We can usually tell our poet boys right off the bat. In my experience, they’re quiet, shy sorts, though sometimes you get a talented hell-raiser that nobody likes. Now a days, some people say we should be protecting them: keeping them away from the outdoors, or tying them up to their older brothers so that they don’t wander off. One lady who lives down by the edge of town, she even says we should send them away as soon as they write their first stanza, keep ‘em safe. But the majority opinion takes no stock in that. It’s not that they’re being kidnapped: they choose to go. And if they choose to go, how could we stop ‘em? I’m not so sure I hold with that, I think that maybe the fairies are cheating somehow, but that’s how we do it: we wait and hope that one of them will want to stay.
Somehow or another, though, they all go for a walk in the woods. Some of them are warned not to. They’re told by their parents, or their young friends, what might happen if they do. It usually happens after their first good poem, whenever they find the poet in themselves. Some kids write nice little ditties soon after they learn to read, other kids can wander their legs off in those woods, and it’s only after they hit puberty and pour their hearts out onto paper and make good sense with it that the fairies touch them. The poem’s the thing, see. The fairies don’t take promises.
Now, we don’t know how they all get the idea of going walking in the woods. Different folks have different theories. One lady says there must be something about those woods that attracks the poetic temperment. Man who teaches in the schoolhouse, though, he says he thinks the faries sing to them, and they follow the song into the woods because they’re curious. Our blacksmith, his brother was a poet, he says he thinks they send little farie’s out into our village, and that they invite our poets down for a chat. We’ll probably never know. One way or another, though, they all go walking down there.
Not that it’s always the first trip that gets them. It often takes more than one; it depends on a variety of factors. If they stay in the main woods, it’s the dryads they’ll be talking too. If they go down by the river, it’s the nymphs. Beautiful women, both, but it can make a big difference, so I hear. Dryads are better singers, but they like to take it easy, while nymphs are cavorting and flirtatious. They’re shameless, the lot of them. They’ll tease the poets and laugh at them, show them magical kingdoms under the rivers or in the branches of trees, and offer them anything their hearts desire. That’s enough to get some of them right off the bat.
Others, though, maybe they have a profession they want to get back to, or feel lonely for home. Maybe they love their parents, or they’ve got a sweetheart. Maybe they’re just plain afraid. Whatever it is, they say no. But they always change their mind. From then on, they’ll hear invitations whispered at night, and every time they see the forest, there’ll be a shapely arm, gesturing them back. Sometimes they go on a second visit, and still come back. Nobody’s ever come back from a third: by that time, those poets are just mad with desire, they can’t sleep right, can hardly eat. It’s worked that way for years – they’ve got those boys’ numbers.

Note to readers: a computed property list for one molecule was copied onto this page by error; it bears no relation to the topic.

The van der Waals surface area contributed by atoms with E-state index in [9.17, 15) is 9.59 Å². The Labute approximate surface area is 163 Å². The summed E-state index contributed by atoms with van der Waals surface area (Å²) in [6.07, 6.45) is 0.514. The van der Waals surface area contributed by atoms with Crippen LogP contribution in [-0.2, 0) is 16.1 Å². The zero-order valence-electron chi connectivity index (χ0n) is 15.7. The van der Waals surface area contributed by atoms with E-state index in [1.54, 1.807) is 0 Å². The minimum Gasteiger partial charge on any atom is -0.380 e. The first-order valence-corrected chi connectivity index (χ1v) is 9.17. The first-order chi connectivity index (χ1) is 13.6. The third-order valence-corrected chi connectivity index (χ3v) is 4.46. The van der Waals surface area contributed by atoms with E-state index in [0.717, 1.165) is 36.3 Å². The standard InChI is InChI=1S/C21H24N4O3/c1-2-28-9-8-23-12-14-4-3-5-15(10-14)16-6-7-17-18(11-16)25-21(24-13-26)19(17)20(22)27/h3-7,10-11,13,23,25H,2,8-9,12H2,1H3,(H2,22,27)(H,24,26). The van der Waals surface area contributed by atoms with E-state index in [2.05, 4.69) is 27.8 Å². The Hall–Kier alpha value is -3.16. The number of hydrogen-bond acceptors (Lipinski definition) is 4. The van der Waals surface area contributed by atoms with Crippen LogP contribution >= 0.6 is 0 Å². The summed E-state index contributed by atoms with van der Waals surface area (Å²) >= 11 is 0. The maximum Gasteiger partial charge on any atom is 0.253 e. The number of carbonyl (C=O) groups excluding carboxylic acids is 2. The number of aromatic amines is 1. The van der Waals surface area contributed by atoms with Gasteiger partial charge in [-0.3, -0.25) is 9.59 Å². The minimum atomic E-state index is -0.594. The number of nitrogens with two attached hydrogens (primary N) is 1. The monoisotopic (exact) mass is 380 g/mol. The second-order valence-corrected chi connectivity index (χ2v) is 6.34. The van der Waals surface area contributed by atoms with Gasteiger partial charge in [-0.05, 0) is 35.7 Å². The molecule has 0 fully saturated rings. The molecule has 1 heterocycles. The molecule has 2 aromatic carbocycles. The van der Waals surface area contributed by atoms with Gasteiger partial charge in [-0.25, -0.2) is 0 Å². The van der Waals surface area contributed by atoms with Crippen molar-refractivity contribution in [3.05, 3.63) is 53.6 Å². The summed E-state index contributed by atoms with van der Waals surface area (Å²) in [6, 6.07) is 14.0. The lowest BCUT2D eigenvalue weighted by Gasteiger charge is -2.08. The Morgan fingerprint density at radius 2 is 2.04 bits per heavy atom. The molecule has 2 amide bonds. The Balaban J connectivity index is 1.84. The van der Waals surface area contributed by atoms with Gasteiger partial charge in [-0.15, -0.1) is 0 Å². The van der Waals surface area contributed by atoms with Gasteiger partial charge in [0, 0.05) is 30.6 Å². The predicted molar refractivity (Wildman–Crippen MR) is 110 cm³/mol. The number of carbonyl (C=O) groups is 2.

When it’s a girl poet they’re after, well, then they have to go to a lot of trouble. It’s all women spirits in that woods, so they have to import. They bring in mischievous young pucks as handsome as willows who whisk them up and dance them through the forest, deliberately catching her clothing on briars and thistles. And from then on, wherever she turns, she’ll have a handsome suitor from the forest waiting on her whims; fairy pucks can sing like dreams, they’re charming as the devil, and know a thousand and one soft spots on the skin to touch at each opportunity, to massage each moment, to caress in the darkness. They have everything but depth, and can be anything except sincere. I’ve never known what girls see in that type, especially poets. But it never fails. All the pucks ask is that they follow them into the woods, and so they do – and they don’t come back.
Now it’s just the rest of us, left alone. And mothers don’t know what to hope for. Do they want their children to have thoughtful tongues and observant natures? How clever can your child be if you want to keep him? But, of course, there’s another pain too, and an uncertainty that we don’t like to talk about. But it’s a mirror that we can’t help looking in to every time we loose another poet to the fairies.
What is it they offer them that we can’t? Why do we mean so much less to the most beautiful minds we have? A nice hot fire, home cooked meals, family and good company at night: these are our staples, these are our lives. We always offer them freely: it’s all we’ve got. Yet not a poet in decades has stayed. What more do they want?
An old man writes a terrible book about his wife.
He publishes it himself and takes it to the bookstore.
The bookstore clerk says it’s a terrible book and insults the old man’s wife.
The old man’s wife gets sick and dies.
The old man burns down the bookstore.
The old man writes another terrible book and takes it to the bookstore in its new location.
He tells the clerk he’s written another book.
The clerk says, “What’s it called?”
“It’s called Fire,” says the old man. “It’s called Fire.”